New job will coordinate local efforts to meet EPA Chesapeake ‘pollution diet’
July 28, 2011
MARTINSBURG - To get an accurate accounting of local efforts to comply with new, strict pollution-control requirements, the Region 9 Planning and Development Council has created a Chesapeake Bay project manager.
Carol Goolsby, Region 9 executive director, announced Wednesday that Matthew Pennington has been hired to fill the new position. Pennington was a planner for the Berkeley County Planning Department.
"He will develop and maintain a database quantifying efforts of local entities relating to (the Chesapeake Bay restoration program)," she explained in a telephone interview Wednesday.
Goolsby said Pennington also will assist local governments and agencies to develop policies to implement the Chesapeake Bay program, generate public awareness of the program and work with the West Virginia Department of Environmental Protection on its Water Implementation Plan for the bay watershed, among other responsibilities and duties.
The idea of a bay program coordinator for Berkeley, Jefferson and Morgan counties came out of a Jefferson County Council of Governments meeting in May.
Representatives of Jefferson County Commission and Ranson and Charles Town councils wanted to keep track of what local jurisdictions as well as nongovernmental organizations are doing to improve water quality and get credit for their work.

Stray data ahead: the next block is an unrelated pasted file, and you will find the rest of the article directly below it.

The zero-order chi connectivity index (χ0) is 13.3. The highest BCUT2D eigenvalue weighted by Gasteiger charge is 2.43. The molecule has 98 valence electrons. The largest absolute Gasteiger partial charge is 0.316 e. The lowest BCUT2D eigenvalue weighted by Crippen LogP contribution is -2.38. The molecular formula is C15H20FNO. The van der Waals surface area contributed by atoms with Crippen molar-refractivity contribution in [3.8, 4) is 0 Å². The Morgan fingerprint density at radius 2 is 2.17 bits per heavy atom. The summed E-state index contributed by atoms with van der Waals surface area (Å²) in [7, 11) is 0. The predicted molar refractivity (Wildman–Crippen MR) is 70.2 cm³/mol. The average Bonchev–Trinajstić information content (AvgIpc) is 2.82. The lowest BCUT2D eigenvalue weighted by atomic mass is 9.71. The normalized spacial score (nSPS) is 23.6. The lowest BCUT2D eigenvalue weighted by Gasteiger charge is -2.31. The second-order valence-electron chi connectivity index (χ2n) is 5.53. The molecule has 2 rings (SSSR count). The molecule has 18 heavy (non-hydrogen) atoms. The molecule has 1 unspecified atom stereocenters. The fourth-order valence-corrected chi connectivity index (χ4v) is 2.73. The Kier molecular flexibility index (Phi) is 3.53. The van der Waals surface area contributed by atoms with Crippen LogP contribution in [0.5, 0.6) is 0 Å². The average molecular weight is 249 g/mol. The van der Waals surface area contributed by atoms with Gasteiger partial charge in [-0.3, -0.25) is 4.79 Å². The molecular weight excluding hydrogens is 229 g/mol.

Last year, the U.S. Environmental Protection Agency ordered the six states in the Chesapeake Bay watershed and the District of Columbia to drastically reduce pollution getting into the bay via its tributaries, like the Potomac River.
The Potomac is a major tributary of the bay and the greater, eight-county Eastern Panhandle is in the Potomac River basin.
EPA's new regulations, dubbed a "pollution diet," put dramatically lower limits on the amounts of nutrient and sediment that can be discharged into bay tributaries from wastewater treatment plants, agricultural operations and stormwater runoff.
Pennington's position is funded through an EPA Chesapeake Bay Regulatory and Accountability Grant that is administered by the WVDEP, Goolsby said. Region 9 is a subrecipient, she said.
The grant is for $100,000 with a local $25,000 in-kind service match, she said.
The bay project manager is a contract position and is funded for one year, but it could be extended for another four years depending on the availability of grant and matching funds, Goolsby said.
Pennington starts on Aug. 8.